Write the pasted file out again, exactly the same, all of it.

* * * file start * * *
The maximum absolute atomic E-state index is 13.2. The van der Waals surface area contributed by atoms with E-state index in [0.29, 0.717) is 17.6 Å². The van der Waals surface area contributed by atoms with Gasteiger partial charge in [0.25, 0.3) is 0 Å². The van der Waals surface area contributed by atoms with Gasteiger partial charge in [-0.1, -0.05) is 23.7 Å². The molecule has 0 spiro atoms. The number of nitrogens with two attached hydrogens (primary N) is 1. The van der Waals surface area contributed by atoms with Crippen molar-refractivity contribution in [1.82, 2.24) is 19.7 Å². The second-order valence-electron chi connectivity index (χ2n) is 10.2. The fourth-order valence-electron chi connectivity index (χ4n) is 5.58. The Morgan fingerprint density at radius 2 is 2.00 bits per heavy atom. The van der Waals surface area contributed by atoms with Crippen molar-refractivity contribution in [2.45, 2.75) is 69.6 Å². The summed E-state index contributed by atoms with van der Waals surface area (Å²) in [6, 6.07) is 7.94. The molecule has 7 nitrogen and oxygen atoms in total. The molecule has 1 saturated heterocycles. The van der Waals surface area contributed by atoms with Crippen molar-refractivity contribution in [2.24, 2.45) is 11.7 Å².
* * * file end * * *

The maximum absolute atomic E-state index is 13.2. The van der Waals surface area contributed by atoms with E-state index in [0.29, 0.717) is 17.6 Å². The van der Waals surface area contributed by atoms with Gasteiger partial charge in [0.25, 0.3) is 0 Å². The van der Waals surface area contributed by atoms with Gasteiger partial charge in [-0.1, -0.05) is 23.7 Å². The molecule has 0 spiro atoms. The number of nitrogens with two attached hydrogens (primary N) is 1. The van der Waals surface area contributed by atoms with Crippen molar-refractivity contribution in [1.82, 2.24) is 19.7 Å². The second-order valence-electron chi connectivity index (χ2n) is 10.2. The fourth-order valence-electron chi connectivity index (χ4n) is 5.58. The Morgan fingerprint density at radius 2 is 2.00 bits per heavy atom. The van der Waals surface area contributed by atoms with Crippen molar-refractivity contribution in [2.45, 2.75) is 69.6 Å². The summed E-state index contributed by atoms with van der Waals surface area (Å²) in [6, 6.07) is 7.94. The molecule has 7 nitrogen and oxygen atoms in total. The molecule has 1 saturated heterocycles. The van der Waals surface area contributed by atoms with Crippen molar-refractivity contribution in [2.24, 2.45) is 11.7 Å².